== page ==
Bitcoin Joins the Party As the Dow Celebrates Its Best Day Since March 2009

Siamak Masnavi

The anticipation of a move by the world's major central banks (most importantly, the Fed) to cut official interest rates seems to have helped the Dow surge 5.1% and Bitcoin to surge 3.41% on Monday (March 2).

According to data from CryptoCompare, on Monday, Bitcoin started the day at $8,571, and finished it at $8,864, for a gain of 3.41%.

It all started on Friday, when Jerome H. Powell, the Chairman of the Federal Reserve (the central bank of the U.S., aka "the Fed") issued a statement last Friday (February 28) aimed at calming nervous/worried investors in U.S. equities at the end of a week that saw the Dow drop 12.36% (its worst week since 10 October 2008).

In this statement, Powell assured investors that the “fundamentals of the U.S. economy remain strong” and that although the COVID-19 outbreak "poses evolving risks to economic activity", the Fed is "closely monitoring developments and their implications for the economic outlook." 

Goldman Sachs economists Jan Hatzius and Daan Struyven said in a note released on Sunday (March 1) that they expect the Fed to cur interest rates by as much 0.5% no later than March 18, the date of the Fed's next scheduled policy meeting:

"Specifically, we see a high risk that the easing we expect over the next several weeks occurs in coordinated fashion, perhaps as early as the coming week... Chair Powell’s statement on Friday suggests to us that global central bankers are intensely focused on the downside risks from the virus... We suspect that they view the impact of a coordinated move on confidence as greater than the sum of the impacts of each individual move."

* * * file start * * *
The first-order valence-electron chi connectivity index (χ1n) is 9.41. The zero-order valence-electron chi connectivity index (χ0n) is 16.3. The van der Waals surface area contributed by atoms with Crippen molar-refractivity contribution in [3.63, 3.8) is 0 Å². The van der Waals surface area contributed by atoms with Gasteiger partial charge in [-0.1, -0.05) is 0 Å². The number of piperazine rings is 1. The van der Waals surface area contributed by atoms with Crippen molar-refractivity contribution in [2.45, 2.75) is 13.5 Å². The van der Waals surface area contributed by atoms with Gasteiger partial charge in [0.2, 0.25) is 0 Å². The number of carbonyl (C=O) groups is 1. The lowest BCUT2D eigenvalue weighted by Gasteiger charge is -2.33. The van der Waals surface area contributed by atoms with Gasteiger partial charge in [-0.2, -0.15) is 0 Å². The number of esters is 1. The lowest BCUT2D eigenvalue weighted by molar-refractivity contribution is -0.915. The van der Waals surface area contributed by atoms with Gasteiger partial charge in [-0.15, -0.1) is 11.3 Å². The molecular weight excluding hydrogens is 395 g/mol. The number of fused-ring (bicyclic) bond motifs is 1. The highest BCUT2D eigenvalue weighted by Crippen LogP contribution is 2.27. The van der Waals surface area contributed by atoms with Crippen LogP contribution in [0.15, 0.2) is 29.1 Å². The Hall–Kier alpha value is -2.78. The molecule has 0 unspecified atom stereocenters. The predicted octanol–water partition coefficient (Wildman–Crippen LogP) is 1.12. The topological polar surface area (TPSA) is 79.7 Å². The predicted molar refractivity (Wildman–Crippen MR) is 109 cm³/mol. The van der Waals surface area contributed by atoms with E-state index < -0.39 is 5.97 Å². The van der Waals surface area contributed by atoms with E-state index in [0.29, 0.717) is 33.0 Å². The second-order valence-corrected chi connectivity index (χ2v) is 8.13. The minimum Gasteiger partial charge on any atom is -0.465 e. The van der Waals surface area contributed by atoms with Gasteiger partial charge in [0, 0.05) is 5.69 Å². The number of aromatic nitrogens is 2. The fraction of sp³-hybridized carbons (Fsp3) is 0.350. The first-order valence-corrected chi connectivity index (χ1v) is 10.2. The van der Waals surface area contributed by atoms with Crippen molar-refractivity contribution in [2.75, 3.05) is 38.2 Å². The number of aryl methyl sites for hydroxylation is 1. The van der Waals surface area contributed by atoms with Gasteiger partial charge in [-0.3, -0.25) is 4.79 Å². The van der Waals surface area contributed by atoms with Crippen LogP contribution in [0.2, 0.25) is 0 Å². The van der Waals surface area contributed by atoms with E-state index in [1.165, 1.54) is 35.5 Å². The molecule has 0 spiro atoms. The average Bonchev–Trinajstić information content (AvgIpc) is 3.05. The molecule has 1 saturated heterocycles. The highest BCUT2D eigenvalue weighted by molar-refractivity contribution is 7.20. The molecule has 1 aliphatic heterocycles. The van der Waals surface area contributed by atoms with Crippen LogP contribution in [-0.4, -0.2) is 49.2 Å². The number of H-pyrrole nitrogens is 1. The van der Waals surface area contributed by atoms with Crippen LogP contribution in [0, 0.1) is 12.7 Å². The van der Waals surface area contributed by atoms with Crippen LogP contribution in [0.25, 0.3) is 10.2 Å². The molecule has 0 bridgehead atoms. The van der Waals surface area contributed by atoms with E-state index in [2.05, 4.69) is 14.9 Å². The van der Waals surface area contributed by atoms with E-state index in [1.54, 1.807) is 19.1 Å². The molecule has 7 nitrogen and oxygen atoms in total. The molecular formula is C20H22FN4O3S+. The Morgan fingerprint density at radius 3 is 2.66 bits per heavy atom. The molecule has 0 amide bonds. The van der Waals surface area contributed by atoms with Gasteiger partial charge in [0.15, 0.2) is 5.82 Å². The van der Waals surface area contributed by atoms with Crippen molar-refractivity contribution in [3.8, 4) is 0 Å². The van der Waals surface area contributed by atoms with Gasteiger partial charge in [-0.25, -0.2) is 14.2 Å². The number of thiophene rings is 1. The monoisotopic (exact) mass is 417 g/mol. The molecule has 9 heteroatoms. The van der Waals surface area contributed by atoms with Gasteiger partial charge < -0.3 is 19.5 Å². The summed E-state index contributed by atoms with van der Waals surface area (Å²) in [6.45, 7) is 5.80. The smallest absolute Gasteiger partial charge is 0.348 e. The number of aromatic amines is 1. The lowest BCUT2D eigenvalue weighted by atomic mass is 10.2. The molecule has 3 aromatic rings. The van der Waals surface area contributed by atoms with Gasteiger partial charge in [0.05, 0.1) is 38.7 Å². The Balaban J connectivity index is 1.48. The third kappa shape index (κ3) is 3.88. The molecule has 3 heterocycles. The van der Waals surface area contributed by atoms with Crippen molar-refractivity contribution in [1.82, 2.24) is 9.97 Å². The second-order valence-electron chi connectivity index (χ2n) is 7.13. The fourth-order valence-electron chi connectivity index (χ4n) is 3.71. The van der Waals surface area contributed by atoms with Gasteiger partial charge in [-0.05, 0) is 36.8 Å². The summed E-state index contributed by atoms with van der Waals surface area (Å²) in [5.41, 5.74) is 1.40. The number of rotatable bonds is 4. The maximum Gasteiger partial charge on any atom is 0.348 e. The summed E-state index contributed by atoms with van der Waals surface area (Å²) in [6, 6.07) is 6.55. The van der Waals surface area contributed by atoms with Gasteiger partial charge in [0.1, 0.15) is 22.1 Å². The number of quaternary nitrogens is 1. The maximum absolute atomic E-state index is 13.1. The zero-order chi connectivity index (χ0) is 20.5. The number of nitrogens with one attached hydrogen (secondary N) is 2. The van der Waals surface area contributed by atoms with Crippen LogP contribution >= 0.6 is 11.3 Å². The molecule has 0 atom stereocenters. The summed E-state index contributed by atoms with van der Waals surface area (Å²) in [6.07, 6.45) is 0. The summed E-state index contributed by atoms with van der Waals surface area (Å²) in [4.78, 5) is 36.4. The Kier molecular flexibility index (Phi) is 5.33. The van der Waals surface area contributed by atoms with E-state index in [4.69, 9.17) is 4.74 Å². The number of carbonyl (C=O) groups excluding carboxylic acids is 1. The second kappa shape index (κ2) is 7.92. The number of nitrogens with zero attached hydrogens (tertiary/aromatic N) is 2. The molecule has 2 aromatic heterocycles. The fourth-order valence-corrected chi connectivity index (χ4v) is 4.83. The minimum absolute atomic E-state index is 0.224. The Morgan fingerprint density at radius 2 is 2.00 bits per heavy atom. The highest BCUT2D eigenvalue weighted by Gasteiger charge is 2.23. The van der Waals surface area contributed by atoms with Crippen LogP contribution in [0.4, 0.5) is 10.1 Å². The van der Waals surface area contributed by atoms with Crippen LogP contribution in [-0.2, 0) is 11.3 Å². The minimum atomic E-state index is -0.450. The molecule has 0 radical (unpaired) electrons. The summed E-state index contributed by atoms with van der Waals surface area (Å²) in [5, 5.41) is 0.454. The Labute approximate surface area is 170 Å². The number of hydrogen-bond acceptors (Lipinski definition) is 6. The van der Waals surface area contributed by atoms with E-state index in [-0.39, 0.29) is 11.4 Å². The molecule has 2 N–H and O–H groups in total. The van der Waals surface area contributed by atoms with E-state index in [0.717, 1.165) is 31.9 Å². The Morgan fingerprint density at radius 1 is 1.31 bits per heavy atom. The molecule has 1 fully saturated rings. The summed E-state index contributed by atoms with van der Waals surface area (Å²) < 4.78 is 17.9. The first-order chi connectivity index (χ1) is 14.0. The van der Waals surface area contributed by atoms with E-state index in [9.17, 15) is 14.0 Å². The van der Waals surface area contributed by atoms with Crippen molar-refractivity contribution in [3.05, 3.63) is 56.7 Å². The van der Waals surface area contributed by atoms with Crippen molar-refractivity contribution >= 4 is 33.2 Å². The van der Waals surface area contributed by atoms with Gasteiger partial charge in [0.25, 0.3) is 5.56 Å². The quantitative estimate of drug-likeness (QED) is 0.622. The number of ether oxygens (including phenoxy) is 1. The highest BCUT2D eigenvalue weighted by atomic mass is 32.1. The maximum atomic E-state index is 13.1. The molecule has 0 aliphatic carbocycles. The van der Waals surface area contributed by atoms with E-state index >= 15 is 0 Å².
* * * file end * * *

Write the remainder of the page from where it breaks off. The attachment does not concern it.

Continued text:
They also predicted a further 0.5% rate cut in the second quarter.

Several hours ago, Reserve Bank of Australia (Australia's central bank) became the first major central bank to act. The RBA responded to the threat from the COVID-19 pandemic by announcing that it was dropping its benchmark cash rate by 25 basis points to a new record low of 0.50%, and central bank Governor Philip Lowe hinted that this might be not be the only rate cut this year:

"The global outbreak of the coronavirus is expected to delay progress in Australia towards full employment and the inflation target...The Board is prepared to ease monetary policy further to support the Australian economy."

A few minutes ago, CNBC reported that finance ministers and central bank governors of the Group of Seven (aka "G7") nations said in a statement that they promised to take action to mitigate risks to the world economy but did not mention any specific actions.

The statement said:

"Given the potential impacts of COVID-19 on global growth, we reaffirm our commitment to use all appropriate policy tools to achieve strong, sustainable growth and safeguard against downside risks."

Today's statement by the G7 will probably dampen the enthusiasm generated late last week as the result of the comments by Chairman Powell, and so for the rest of this week, both equity markets and crypto markets may not be quite in the same bullish mood that they were on Monday (March 2).

Other events that could help the price of Bitcoin in the short to medium term are the block mining reward halving, which is expected to take place around May, and the 2020 U.S. presidential election on 3 November. In the case of the latter, the markets would probably prefer President Trump to get re-elected, and if a Democrat was to win the election, they would prefer it to be Joe Biden rather than Bernie Sanders since Biden would be more likely to want to maintain the staus quo rather than make radical changes.

Featured Image by "AhmadArdity" via Pixabay.com